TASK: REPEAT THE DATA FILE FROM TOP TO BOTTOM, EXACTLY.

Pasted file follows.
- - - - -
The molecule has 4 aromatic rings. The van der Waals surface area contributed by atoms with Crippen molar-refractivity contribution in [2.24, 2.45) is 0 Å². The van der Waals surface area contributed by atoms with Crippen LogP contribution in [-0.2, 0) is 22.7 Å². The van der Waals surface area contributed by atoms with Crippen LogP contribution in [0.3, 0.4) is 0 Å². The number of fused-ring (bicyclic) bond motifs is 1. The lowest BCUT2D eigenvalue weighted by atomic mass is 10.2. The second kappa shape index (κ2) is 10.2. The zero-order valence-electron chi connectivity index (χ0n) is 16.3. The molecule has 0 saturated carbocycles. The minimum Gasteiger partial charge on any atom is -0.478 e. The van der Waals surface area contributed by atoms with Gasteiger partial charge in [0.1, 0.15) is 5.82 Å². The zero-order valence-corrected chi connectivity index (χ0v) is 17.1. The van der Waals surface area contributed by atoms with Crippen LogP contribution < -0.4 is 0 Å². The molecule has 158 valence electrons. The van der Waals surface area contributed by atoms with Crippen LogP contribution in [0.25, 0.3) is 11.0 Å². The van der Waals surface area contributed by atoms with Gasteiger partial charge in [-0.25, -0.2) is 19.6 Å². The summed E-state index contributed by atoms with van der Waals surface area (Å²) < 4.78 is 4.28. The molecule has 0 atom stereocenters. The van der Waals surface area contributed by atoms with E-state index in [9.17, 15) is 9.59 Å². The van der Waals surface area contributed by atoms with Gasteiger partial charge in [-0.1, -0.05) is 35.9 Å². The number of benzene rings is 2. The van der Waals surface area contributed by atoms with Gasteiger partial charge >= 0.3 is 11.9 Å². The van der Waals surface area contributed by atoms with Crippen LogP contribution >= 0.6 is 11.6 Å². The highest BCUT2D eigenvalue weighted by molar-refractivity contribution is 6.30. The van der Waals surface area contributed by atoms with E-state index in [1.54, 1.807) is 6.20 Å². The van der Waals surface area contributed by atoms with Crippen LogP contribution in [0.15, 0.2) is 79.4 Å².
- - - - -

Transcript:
The molecule has 4 aromatic rings. The van der Waals surface area contributed by atoms with Crippen molar-refractivity contribution in [2.24, 2.45) is 0 Å². The van der Waals surface area contributed by atoms with Crippen LogP contribution in [-0.2, 0) is 22.7 Å². The van der Waals surface area contributed by atoms with Crippen LogP contribution in [0.3, 0.4) is 0 Å². The number of fused-ring (bicyclic) bond motifs is 1. The lowest BCUT2D eigenvalue weighted by atomic mass is 10.2. The second kappa shape index (κ2) is 10.2. The zero-order valence-electron chi connectivity index (χ0n) is 16.3. The molecule has 0 saturated carbocycles. The minimum Gasteiger partial charge on any atom is -0.478 e. The van der Waals surface area contributed by atoms with Gasteiger partial charge in [0.1, 0.15) is 5.82 Å². The zero-order valence-corrected chi connectivity index (χ0v) is 17.1. The van der Waals surface area contributed by atoms with Crippen LogP contribution < -0.4 is 0 Å². The molecule has 158 valence electrons. The van der Waals surface area contributed by atoms with Crippen LogP contribution in [0.25, 0.3) is 11.0 Å². The van der Waals surface area contributed by atoms with Gasteiger partial charge in [-0.25, -0.2) is 19.6 Å². The summed E-state index contributed by atoms with van der Waals surface area (Å²) < 4.78 is 4.28. The molecule has 0 atom stereocenters. The van der Waals surface area contributed by atoms with E-state index in [9.17, 15) is 9.59 Å². The van der Waals surface area contributed by atoms with Gasteiger partial charge in [-0.1, -0.05) is 35.9 Å². The number of benzene rings is 2. The van der Waals surface area contributed by atoms with Gasteiger partial charge >= 0.3 is 11.9 Å². The van der Waals surface area contributed by atoms with Crippen LogP contribution >= 0.6 is 11.6 Å². The highest BCUT2D eigenvalue weighted by molar-refractivity contribution is 6.30. The van der Waals surface area contributed by atoms with E-state index in [1.54, 1.807) is 6.20 Å². The van der Waals surface area contributed by atoms with Crippen LogP contribution in [0.15, 0.2) is 79.4 Å².